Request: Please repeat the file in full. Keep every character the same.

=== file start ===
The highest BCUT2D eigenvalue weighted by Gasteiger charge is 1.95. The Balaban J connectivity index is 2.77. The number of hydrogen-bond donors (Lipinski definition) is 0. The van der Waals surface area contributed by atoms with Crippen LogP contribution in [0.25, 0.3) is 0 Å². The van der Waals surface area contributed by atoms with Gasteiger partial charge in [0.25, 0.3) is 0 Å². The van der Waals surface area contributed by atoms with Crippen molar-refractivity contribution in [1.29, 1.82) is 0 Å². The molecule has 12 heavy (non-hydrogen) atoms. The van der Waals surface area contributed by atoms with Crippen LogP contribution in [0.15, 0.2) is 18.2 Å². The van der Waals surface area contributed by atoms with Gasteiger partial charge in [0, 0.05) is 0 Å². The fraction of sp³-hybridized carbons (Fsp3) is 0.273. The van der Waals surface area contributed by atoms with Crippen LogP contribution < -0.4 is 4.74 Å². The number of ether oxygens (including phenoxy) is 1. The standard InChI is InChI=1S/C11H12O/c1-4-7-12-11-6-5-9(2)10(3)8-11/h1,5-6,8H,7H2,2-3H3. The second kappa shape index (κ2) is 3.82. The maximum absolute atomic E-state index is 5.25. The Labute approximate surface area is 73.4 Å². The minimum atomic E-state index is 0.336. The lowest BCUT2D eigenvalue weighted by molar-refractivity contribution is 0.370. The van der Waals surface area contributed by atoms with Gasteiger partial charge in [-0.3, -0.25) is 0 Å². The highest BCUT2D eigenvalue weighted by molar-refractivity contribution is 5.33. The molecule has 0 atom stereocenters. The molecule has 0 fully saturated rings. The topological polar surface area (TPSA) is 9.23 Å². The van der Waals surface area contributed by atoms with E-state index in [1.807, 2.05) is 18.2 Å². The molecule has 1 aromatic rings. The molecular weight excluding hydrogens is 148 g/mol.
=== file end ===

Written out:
The highest BCUT2D eigenvalue weighted by Gasteiger charge is 1.95. The Balaban J connectivity index is 2.77. The number of hydrogen-bond donors (Lipinski definition) is 0. The van der Waals surface area contributed by atoms with Crippen LogP contribution in [0.25, 0.3) is 0 Å². The van der Waals surface area contributed by atoms with Gasteiger partial charge in [0.25, 0.3) is 0 Å². The van der Waals surface area contributed by atoms with Crippen molar-refractivity contribution in [1.29, 1.82) is 0 Å². The molecule has 12 heavy (non-hydrogen) atoms. The van der Waals surface area contributed by atoms with Crippen LogP contribution in [0.15, 0.2) is 18.2 Å². The van der Waals surface area contributed by atoms with Gasteiger partial charge in [0, 0.05) is 0 Å². The fraction of sp³-hybridized carbons (Fsp3) is 0.273. The van der Waals surface area contributed by atoms with Crippen LogP contribution < -0.4 is 4.74 Å². The number of ether oxygens (including phenoxy) is 1. The standard InChI is InChI=1S/C11H12O/c1-4-7-12-11-6-5-9(2)10(3)8-11/h1,5-6,8H,7H2,2-3H3. The second kappa shape index (κ2) is 3.82. The maximum absolute atomic E-state index is 5.25. The Labute approximate surface area is 73.4 Å². The minimum atomic E-state index is 0.336. The lowest BCUT2D eigenvalue weighted by molar-refractivity contribution is 0.370. The van der Waals surface area contributed by atoms with Gasteiger partial charge in [-0.3, -0.25) is 0 Å². The highest BCUT2D eigenvalue weighted by molar-refractivity contribution is 5.33. The molecule has 0 atom stereocenters. The molecule has 0 fully saturated rings. The topological polar surface area (TPSA) is 9.23 Å². The van der Waals surface area contributed by atoms with E-state index in [1.807, 2.05) is 18.2 Å². The molecule has 1 aromatic rings. The molecular weight excluding hydrogens is 148 g/mol.